NEW YORK — Eighteen former NBA players were charged Thursday with pocketing about $2.5 million illegally by defrauding the league’s health and welfare benefit plan. According to federal prosecutors, the scam involved claiming fictitious medical and dental expenses, ESPN reported.
Arrests occurred in Washington state, California, New York, Alabama, Illinois, Florida, Nevada, Georgia and Tennessee. Each defendant was charged with conspiracy to commit health care fraud and wire fraud, which carries the potential penalty of up to 20 years in prison.
“The defendants’ playbook involved fraud and deception,” U.S. Attorney Audrey Strauss said at a news conference after FBI agents arrested 15 former players and one of their wives.
According to the indictment returned in Manhattan federal court, the former players teamed up to defraud the supplemental coverage plan by submitting fraudulent claims to get reimbursed for medical and dental procedures that never occurred.
The scheme was reportedly carried out from at least 2017 to 2020, when the plan — funded primarily by NBA teams — received false claims totaling about $3.9 million. Of the bogus claims, defendants received about $2.5 million in fraudulent proceeds, according to the indictment, ESPN reported.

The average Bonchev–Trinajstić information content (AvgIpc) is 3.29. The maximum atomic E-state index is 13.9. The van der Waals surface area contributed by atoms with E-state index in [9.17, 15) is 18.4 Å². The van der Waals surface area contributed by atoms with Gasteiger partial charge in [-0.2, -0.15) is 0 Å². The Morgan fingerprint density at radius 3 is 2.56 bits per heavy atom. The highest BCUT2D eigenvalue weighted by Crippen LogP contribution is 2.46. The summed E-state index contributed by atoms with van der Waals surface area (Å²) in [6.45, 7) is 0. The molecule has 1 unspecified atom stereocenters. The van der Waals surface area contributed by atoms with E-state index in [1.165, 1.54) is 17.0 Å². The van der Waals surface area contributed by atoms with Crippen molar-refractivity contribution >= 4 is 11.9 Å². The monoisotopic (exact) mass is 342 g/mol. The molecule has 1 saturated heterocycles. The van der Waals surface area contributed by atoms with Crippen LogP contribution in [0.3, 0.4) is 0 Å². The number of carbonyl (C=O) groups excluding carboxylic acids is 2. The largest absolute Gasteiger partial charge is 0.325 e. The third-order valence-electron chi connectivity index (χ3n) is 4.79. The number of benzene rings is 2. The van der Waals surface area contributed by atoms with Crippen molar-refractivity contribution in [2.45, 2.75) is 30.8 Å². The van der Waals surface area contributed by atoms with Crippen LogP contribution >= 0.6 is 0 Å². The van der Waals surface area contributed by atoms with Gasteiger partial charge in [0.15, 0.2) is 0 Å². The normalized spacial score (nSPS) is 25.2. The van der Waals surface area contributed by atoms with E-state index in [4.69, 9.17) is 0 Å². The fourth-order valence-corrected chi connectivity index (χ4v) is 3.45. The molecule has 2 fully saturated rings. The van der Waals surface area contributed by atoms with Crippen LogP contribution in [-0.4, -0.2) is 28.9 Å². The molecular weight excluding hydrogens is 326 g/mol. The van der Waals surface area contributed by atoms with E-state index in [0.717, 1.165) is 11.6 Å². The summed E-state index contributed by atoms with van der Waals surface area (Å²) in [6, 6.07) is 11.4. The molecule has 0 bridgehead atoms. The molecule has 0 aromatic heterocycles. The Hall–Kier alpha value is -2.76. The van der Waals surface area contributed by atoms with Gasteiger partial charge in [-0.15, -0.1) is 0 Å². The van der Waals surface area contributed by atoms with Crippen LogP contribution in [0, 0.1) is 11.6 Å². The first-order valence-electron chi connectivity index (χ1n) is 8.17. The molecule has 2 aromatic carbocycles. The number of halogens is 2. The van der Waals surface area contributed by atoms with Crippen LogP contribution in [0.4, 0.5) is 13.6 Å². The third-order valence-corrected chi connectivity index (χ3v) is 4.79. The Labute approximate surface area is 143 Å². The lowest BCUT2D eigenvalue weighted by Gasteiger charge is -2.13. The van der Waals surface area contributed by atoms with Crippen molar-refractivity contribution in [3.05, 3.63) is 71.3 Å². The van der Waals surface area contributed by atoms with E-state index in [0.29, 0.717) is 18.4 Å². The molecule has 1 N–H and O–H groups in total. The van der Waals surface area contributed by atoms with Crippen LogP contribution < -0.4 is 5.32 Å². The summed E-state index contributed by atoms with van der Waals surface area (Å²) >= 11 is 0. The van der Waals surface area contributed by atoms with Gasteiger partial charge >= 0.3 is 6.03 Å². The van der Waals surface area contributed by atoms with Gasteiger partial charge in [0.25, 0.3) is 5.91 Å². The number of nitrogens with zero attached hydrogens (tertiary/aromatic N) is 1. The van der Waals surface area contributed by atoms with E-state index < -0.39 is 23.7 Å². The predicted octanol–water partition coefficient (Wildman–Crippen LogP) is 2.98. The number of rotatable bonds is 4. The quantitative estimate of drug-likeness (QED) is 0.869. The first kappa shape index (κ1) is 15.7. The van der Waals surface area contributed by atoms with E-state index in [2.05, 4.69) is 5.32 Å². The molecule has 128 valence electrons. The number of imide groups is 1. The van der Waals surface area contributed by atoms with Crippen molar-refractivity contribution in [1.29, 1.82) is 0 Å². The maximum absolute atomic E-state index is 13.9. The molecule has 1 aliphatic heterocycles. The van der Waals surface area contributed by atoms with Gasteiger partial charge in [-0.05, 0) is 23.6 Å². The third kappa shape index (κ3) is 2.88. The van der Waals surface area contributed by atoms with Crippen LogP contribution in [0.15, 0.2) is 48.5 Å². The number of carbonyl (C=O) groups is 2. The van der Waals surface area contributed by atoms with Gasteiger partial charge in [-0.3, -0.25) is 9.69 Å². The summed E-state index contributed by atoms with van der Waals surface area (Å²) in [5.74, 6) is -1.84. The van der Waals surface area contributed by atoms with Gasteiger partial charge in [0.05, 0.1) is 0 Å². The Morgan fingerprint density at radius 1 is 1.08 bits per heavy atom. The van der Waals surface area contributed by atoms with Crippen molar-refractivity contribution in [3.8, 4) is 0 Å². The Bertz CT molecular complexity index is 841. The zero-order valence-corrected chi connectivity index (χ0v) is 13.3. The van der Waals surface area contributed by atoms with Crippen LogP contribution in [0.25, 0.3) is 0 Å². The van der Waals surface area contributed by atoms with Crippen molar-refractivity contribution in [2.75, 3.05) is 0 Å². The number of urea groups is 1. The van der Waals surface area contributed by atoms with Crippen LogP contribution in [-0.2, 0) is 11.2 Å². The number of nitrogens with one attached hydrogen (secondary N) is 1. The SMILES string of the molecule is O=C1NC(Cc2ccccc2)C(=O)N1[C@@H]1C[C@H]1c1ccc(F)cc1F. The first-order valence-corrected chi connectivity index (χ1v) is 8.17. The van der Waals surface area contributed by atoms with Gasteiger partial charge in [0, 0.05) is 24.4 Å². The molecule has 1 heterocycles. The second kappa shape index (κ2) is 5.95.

Each former NBA player participating in the scheme filed false claims for reimbursements that ranged from $65,000 to $420,000, Strauss said.
The federal prosecutor said the conspiracy was led by Terrence Williams, who began his career as a first-round pick in 2009 of the New Jersey Nets (now playing as the Brooklyn Nets).
ESPN also identified a partial list of players who allegedly participated in the fraudulent activity. They include:
- Tony Allen
- Milt Palacio
- Sebastian Telfair
- Glen Davis
- Shannon Brown
- Melvin Ely
- Tony Wroten
- Ruben Patterson
- Darius Miles
The indictment said Williams recruited other former NBA players to defraud the plan and offered to provide fraudulent invoices from a chiropractor and dentist in Southern California and a wellness office in Washington state.
“The benefit plans provided by the NBA and the National Basketball Players Association to our players are critically important to support their health and well-being throughout their playing careers and over the course of their lives, which makes these allegations particularly disheartening,” the NBA said in a statement. “We will cooperate fully with the U.S. Attorney’s Office in this matter.”